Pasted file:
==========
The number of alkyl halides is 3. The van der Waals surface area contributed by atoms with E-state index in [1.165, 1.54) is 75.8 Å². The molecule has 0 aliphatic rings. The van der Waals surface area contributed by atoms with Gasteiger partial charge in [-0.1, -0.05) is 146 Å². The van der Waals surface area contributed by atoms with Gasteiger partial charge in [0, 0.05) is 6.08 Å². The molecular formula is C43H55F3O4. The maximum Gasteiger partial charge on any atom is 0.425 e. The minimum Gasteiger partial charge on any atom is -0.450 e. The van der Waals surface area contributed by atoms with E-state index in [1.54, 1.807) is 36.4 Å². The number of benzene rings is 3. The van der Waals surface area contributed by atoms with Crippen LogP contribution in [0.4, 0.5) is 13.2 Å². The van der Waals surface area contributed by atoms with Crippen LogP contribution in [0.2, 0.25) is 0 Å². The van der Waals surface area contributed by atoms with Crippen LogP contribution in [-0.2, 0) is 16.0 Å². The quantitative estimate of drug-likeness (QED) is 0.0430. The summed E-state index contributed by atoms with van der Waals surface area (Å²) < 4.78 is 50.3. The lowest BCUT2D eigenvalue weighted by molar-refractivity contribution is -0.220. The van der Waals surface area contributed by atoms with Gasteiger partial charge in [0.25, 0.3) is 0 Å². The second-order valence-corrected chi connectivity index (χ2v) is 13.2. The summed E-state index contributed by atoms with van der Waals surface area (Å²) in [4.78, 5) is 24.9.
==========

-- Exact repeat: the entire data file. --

The number of alkyl halides is 3. The van der Waals surface area contributed by atoms with E-state index in [1.165, 1.54) is 75.8 Å². The molecule has 0 aliphatic rings. The van der Waals surface area contributed by atoms with Gasteiger partial charge in [-0.1, -0.05) is 146 Å². The van der Waals surface area contributed by atoms with Gasteiger partial charge in [0, 0.05) is 6.08 Å². The molecular formula is C43H55F3O4. The maximum Gasteiger partial charge on any atom is 0.425 e. The minimum Gasteiger partial charge on any atom is -0.450 e. The van der Waals surface area contributed by atoms with E-state index in [1.54, 1.807) is 36.4 Å². The number of benzene rings is 3. The van der Waals surface area contributed by atoms with Crippen LogP contribution in [0.4, 0.5) is 13.2 Å². The van der Waals surface area contributed by atoms with Crippen LogP contribution in [0.2, 0.25) is 0 Å². The van der Waals surface area contributed by atoms with Crippen LogP contribution in [-0.2, 0) is 16.0 Å². The quantitative estimate of drug-likeness (QED) is 0.0430. The summed E-state index contributed by atoms with van der Waals surface area (Å²) < 4.78 is 50.3. The lowest BCUT2D eigenvalue weighted by molar-refractivity contribution is -0.220. The van der Waals surface area contributed by atoms with Gasteiger partial charge in [0.25, 0.3) is 0 Å². The second-order valence-corrected chi connectivity index (χ2v) is 13.2. The summed E-state index contributed by atoms with van der Waals surface area (Å²) in [4.78, 5) is 24.9.